The year is 1963, the night: Halloween. Police are called to 43 Lampkin Ln. only to discover that 15 year old Judith Myers has been stabbed to death, by her 6 year-old brother, Michael. After being institutionalized for 15 years, Myers breaks out on the night before Halloween. No one knows, nor wants to find out, what will happen on October 31st 1978 besides Myers' psychiatrist, Dr. Loomis. He knows Michael is coming back to Haddonfield, but by the time the town realizes it, it'll be too late for many people.Written by
(at around 47 mins) While doing her laundry, the laundry room door blows shut and supposedly 'locks' Annie in. At this point, the lock on the door is in the vertical position. But as soon as Annie tries to 'open' the door, we can clearly see that she turns the lock as she struggles to open it, for when she backs away from the door again, the lock is in the horizontal position, so yes, she 'locked' herself in. When Lindsay comes to fetch her a few minutes later, the lock is mysteriously in the vertical position again. See more »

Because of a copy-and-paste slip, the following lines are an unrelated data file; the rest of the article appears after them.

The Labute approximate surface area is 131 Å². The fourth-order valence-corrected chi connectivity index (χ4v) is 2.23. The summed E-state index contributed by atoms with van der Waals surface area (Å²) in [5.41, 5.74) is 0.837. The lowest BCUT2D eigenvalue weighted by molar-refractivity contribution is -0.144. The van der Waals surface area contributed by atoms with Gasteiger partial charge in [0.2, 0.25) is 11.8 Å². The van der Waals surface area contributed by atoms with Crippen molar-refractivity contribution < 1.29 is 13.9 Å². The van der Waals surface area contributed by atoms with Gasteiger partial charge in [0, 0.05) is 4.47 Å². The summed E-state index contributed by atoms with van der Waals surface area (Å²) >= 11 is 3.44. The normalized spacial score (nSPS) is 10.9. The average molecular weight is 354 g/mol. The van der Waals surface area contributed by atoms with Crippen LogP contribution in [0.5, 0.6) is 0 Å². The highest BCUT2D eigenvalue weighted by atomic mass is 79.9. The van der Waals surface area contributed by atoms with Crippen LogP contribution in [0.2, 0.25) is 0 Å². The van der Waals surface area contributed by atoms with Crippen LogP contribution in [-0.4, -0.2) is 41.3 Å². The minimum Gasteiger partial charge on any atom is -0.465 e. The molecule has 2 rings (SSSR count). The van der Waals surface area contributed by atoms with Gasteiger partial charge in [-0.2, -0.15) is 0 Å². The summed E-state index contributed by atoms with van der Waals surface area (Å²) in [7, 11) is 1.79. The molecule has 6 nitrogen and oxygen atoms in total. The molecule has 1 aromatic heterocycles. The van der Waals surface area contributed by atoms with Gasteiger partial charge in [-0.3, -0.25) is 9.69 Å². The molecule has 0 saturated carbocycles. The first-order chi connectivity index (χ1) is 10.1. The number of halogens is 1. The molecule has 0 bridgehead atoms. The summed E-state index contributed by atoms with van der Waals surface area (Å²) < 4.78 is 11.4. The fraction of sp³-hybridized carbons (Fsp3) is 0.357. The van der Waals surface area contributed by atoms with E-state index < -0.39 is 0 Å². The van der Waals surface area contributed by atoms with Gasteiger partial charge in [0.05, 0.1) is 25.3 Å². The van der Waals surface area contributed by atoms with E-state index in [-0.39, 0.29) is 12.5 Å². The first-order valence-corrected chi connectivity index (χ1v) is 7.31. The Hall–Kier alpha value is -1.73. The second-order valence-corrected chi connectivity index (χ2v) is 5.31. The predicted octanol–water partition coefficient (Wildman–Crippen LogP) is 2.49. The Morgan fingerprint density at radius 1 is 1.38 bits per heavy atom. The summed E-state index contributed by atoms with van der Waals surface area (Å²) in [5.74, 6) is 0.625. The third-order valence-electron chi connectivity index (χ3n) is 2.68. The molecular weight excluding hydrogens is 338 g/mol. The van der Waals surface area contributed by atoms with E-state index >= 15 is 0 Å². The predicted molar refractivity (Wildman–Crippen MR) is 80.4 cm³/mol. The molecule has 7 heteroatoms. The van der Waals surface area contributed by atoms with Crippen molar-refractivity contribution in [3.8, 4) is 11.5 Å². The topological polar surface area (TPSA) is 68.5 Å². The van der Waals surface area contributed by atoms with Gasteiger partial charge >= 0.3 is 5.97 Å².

You've got to believe me, Officer, he is coming to Haddonfield... Because I know him! I'm his doctor! You must be ready for him... If you don't, it's your funeral.
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The music for the film -- written and performed by John Carpenter -- is instead credited to "The Bowling Green Philharmonic Orchestra." Carpenter grew up in Bowling Green, Kentucky. See more »
When aired on TV, the following scene was altered: When Sheriff Brackett and Loomis are talking, the sheriff names off what kids are doing, his line of "Getting high" was changed to "Acting sly." See more »
John Carpenter's Halloween is quite frankly a horror masterpiece. It tells the immortal story of escaped mental patient Michael Myers, who returns to his hometown on Halloween night to stalk and kill a group of babysitters.
This was the first and without doubt the best in the Halloween franchise. Carpenter shows great restraint in pacing the story very slowly and building likable characters; unusual for a horror picture.
Even more unusual is the non-existence of blood and gore, and yet it remains the scariest Halloween to date.
Halloween marked the film debut of Jamie Lee Curtis and a defining point in the late great Donald Pleasence's career. A true classic.
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